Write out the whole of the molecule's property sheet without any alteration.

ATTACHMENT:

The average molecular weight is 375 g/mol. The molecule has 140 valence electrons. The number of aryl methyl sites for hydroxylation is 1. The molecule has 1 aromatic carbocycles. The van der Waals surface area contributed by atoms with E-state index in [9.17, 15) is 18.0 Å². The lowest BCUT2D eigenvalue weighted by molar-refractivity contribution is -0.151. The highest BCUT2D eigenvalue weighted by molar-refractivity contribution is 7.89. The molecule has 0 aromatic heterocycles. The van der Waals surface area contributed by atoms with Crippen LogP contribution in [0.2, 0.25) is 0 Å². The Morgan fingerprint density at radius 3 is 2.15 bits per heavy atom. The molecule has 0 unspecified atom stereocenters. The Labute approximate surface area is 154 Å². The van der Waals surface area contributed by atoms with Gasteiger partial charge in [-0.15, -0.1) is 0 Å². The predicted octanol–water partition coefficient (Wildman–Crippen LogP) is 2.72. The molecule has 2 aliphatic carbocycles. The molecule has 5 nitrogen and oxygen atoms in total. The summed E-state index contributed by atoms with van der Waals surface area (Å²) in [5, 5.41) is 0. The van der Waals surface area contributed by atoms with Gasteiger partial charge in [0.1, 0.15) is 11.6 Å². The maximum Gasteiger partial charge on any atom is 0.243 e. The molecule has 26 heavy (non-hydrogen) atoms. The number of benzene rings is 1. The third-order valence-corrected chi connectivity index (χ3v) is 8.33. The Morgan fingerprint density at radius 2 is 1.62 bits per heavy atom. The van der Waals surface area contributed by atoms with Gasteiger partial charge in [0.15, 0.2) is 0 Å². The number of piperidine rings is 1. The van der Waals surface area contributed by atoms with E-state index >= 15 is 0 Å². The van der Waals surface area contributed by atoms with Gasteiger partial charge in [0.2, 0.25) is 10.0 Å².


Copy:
The average molecular weight is 375 g/mol. The molecule has 140 valence electrons. The number of aryl methyl sites for hydroxylation is 1. The molecule has 1 aromatic carbocycles. The van der Waals surface area contributed by atoms with E-state index in [9.17, 15) is 18.0 Å². The lowest BCUT2D eigenvalue weighted by molar-refractivity contribution is -0.151. The highest BCUT2D eigenvalue weighted by molar-refractivity contribution is 7.89. The molecule has 0 aromatic heterocycles. The van der Waals surface area contributed by atoms with Crippen LogP contribution in [0.2, 0.25) is 0 Å². The Morgan fingerprint density at radius 3 is 2.15 bits per heavy atom. The molecule has 0 unspecified atom stereocenters. The Labute approximate surface area is 154 Å². The van der Waals surface area contributed by atoms with Gasteiger partial charge in [-0.15, -0.1) is 0 Å². The predicted octanol–water partition coefficient (Wildman–Crippen LogP) is 2.72. The molecule has 2 aliphatic carbocycles. The molecule has 5 nitrogen and oxygen atoms in total. The summed E-state index contributed by atoms with van der Waals surface area (Å²) in [5, 5.41) is 0. The van der Waals surface area contributed by atoms with Gasteiger partial charge in [0.1, 0.15) is 11.6 Å². The maximum Gasteiger partial charge on any atom is 0.243 e. The molecule has 26 heavy (non-hydrogen) atoms. The number of benzene rings is 1. The third-order valence-corrected chi connectivity index (χ3v) is 8.33. The Morgan fingerprint density at radius 2 is 1.62 bits per heavy atom. The van der Waals surface area contributed by atoms with Gasteiger partial charge in [0.15, 0.2) is 0 Å². The number of piperidine rings is 1. The van der Waals surface area contributed by atoms with E-state index >= 15 is 0 Å². The van der Waals surface area contributed by atoms with Gasteiger partial charge in [0.2, 0.25) is 10.0 Å².